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What are interest-only mortgages?

Interest-only (IO) mortgages are becoming popular, said the Financial Adviser magazine last year. Indeed, interest-only mortgages accounted for 20% of all new mortgages granted during the second quarter of 2019 – a significant increase in the 15% market share enjoyed by this type of mortgage five years’ previously.

So, what are IO mortgages, what are their attractions, and what do you need to consider before arranging one?

What is an interest-only mortgage?

If you can get a mortgage and only ever have to repay the interest on the loan, of course, that is going to be popular. But that is not the case with the interest-only mortgage – which you might think to be something of a misnomer.

Naturally, the capital needs to be repaid at some time. But in this case that repayment is delayed until the end of the mortgage term. In the meantime, your monthly payment will simply cover the interest on the amount you borrowed.

Make no d…

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What are offset mortgages?

Many of us are so accustomed to keeping borrowing and saving entirely separate that we think it always needs to be that way.

It doesn’t have to be that way. Instead, you might think of borrowing and saving as the two sides of broadly the same coin when it comes to your domestic finances. At the very least, for example, the more you are saving, the less you need to borrow.

How do offset mortgages work?

That is very much the principle behind the offset mortgage. Offset mortgages are linked to your savings account so that you pay less on the amount you are borrowing – the more you save, the less you end up paying for your mortgage.

That is the result of linking your savings or current account to the mortgage you have with the same lender. The amount in your savings or current account is deducted from the outstanding balance on your mortgage, and you only pay interest on the net balance rather than the total amount of your mortgage.


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What are CIS scheme mortgages?

If you work as a self-employed contractor, you may find it challenging to get a mortgage. That is where so-called CIS scheme mortgages may help. It is important to note that there is no actual CIS mortgage product – rather, it is about the applicant being a member of the Construction Industry Scheme (CIS).

This article will explain:

the structure of the construction industry;why self-employed contractors may have difficulty getting approved for a mortgage;how the CIS works;getting a mortgage.

Let’s dive in …

The construction industry in the UK is structured rather differently to many other sectors. It relies on a complex network of relationships between contractors and subcontractors.

At its simplest, contractors pay subcontractors for construction work they do. Many different firms and organisations may pay other businesses for the construction work they do. Often, those contracting businesses are themselves paid by other business…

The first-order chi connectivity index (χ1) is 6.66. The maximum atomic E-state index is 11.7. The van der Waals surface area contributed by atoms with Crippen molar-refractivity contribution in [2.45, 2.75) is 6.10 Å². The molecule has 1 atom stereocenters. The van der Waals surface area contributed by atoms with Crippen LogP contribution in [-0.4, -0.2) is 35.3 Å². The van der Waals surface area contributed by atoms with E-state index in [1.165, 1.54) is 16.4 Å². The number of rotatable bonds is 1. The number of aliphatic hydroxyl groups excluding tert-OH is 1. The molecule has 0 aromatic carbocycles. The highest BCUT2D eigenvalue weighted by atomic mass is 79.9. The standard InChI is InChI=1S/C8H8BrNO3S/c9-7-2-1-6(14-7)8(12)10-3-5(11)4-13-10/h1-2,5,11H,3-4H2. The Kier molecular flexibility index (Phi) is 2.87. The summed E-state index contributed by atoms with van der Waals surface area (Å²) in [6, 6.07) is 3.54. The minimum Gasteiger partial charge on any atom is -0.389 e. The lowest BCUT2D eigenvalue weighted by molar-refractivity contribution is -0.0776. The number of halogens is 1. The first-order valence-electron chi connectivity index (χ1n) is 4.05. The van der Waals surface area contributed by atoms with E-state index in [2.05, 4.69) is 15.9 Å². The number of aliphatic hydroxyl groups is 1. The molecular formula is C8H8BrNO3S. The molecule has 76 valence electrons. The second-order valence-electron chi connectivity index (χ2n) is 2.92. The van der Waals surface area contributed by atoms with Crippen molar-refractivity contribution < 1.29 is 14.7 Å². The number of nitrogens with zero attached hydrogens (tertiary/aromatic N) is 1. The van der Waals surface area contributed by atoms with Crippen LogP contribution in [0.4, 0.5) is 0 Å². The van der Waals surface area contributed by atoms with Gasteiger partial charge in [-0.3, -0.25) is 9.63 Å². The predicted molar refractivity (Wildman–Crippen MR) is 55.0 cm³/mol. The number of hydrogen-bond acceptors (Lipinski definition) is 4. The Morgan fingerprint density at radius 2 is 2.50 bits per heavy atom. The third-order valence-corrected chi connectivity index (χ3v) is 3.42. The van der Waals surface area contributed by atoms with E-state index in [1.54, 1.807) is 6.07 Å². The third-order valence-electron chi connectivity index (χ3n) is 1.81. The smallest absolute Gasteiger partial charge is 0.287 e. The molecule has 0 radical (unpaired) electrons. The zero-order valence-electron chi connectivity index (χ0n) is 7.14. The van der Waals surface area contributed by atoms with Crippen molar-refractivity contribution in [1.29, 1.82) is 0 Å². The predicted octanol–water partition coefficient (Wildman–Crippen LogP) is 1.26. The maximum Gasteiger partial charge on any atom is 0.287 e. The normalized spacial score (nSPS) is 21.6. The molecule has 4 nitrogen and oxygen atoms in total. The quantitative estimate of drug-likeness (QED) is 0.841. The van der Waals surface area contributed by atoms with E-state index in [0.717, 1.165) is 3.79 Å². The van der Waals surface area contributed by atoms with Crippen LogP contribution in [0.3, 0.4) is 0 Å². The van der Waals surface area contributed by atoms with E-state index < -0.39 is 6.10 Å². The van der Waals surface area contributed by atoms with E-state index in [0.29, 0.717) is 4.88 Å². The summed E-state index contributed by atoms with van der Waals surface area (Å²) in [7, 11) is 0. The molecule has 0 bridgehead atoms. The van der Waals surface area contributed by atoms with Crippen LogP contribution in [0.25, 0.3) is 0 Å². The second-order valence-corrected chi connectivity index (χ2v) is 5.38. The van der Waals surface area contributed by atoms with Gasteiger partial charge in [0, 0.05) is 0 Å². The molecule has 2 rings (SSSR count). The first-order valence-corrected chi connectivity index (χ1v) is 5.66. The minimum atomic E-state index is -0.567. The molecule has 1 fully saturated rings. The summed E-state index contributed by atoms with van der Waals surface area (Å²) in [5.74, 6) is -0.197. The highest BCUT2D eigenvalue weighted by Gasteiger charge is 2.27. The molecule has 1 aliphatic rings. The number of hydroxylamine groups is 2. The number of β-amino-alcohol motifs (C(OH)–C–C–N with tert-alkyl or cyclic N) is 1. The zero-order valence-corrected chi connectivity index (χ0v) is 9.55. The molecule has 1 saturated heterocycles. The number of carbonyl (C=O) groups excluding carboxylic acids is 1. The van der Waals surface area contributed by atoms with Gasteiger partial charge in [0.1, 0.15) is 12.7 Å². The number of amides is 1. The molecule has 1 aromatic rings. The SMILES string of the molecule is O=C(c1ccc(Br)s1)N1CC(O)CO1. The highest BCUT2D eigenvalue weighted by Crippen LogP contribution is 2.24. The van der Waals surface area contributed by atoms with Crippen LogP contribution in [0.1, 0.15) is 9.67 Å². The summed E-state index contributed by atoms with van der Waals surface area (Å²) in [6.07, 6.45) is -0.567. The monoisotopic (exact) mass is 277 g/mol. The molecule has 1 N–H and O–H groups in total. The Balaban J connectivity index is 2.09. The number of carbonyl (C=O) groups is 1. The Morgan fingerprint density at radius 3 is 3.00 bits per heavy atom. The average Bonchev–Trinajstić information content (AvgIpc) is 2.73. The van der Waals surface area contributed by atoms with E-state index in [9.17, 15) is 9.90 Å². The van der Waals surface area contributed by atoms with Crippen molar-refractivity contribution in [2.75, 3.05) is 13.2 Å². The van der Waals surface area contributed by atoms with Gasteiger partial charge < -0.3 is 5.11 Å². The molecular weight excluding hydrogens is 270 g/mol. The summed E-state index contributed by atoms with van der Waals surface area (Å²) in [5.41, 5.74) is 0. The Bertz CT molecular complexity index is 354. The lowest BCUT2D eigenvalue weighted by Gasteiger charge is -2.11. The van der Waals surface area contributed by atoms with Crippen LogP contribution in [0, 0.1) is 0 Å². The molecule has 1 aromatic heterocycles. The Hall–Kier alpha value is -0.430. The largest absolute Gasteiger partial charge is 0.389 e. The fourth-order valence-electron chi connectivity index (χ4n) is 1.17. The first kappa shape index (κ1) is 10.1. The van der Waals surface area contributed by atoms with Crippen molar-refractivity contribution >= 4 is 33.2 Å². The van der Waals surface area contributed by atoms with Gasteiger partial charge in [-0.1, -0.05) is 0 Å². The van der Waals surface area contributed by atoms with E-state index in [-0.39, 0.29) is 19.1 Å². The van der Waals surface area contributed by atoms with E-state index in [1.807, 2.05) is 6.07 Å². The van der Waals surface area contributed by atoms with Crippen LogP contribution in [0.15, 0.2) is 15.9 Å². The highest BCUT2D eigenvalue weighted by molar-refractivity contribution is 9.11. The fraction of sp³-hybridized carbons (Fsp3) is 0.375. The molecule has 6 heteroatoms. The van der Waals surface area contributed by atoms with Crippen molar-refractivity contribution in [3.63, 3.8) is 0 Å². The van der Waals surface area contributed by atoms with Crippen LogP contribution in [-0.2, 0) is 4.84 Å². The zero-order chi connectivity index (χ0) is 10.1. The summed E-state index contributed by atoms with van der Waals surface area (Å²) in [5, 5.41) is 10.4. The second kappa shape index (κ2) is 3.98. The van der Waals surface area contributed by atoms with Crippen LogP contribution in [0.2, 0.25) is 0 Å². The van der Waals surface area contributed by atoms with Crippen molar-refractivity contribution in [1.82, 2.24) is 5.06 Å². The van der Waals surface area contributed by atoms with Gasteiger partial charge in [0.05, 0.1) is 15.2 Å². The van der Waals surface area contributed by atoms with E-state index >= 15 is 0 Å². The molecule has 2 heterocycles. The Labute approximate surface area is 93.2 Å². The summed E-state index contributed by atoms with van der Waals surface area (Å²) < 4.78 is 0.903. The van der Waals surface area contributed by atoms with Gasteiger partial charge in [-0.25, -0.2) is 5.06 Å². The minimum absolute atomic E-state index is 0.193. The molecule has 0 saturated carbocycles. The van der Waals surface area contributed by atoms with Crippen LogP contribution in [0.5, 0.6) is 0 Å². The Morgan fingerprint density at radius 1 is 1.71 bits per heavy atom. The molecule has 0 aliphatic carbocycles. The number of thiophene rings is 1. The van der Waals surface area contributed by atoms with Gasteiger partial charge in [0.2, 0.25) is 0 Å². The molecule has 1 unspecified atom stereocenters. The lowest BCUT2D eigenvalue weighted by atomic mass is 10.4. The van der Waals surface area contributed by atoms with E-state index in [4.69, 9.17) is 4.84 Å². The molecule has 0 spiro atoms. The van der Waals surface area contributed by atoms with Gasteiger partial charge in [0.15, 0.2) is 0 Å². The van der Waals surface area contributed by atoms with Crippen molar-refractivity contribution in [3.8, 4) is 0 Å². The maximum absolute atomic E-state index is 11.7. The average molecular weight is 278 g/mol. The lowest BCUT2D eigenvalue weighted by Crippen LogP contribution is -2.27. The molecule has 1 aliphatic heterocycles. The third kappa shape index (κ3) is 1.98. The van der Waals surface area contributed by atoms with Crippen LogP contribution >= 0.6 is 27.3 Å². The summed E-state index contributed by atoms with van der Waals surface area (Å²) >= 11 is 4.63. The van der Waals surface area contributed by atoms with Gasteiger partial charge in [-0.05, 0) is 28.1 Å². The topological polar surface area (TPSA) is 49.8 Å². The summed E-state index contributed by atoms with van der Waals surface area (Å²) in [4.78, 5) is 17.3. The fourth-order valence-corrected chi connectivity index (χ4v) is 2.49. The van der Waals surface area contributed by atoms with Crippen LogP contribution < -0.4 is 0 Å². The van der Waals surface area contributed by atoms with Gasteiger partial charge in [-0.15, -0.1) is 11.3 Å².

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What are guarantor mortgages?

The principal concern of any lender is to ensure that borrowing is repaid, with interest, and on time.

Where the borrower’s history or financial circumstances raise doubts about the certainty of a loan being repaid, the way might be smoothed by someone with proven financial reliability acting as guarantor.

Guarantor mortgages

That is the principle behind guarantor mortgages. An approved individual may be called upon to stand as your guarantor if the lender raises any of the following reasons for doubt in your capacity to repay a loan:

your current income does not readily support a mortgage of the size you need – the backing of a guarantor might help you get it; you are too young to have been able to build up a credit history from which the lender might assess your creditworthiness; you have a poor credit history – and a guarantor steps up to ensure that mortgage repayments will be made even if you default; or you have an insufficient d…
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Why use a mortgage broker?

Getting a mortgage involves a long-term commitment – and one that is not to be taken lightly. Making the wrong decision might leave you not only with an unsuitable mortgage, but one that leaves you seriously out of pocket. Before taking the plunge, therefore, you might want to take the most appropriate mortgage advice you can find.

That advice is likely to come from a mortgage broker. A mortgage broker – or mortgage adviser or mortgage advisor as they are also known – is quite simply someone who specialises in mortgages, explains Equifax.

What are the potential advantages of mortgage brokers versus lenders?

You might be asking yourself whether it is worthwhile consulting a mortgage broker. After all, some of the shops and offices on the UK high streets are the banks and building societies in the business of arranging mortgages for their customers.

Surely, you can cut out the middleman by going straight to the mortgage lender?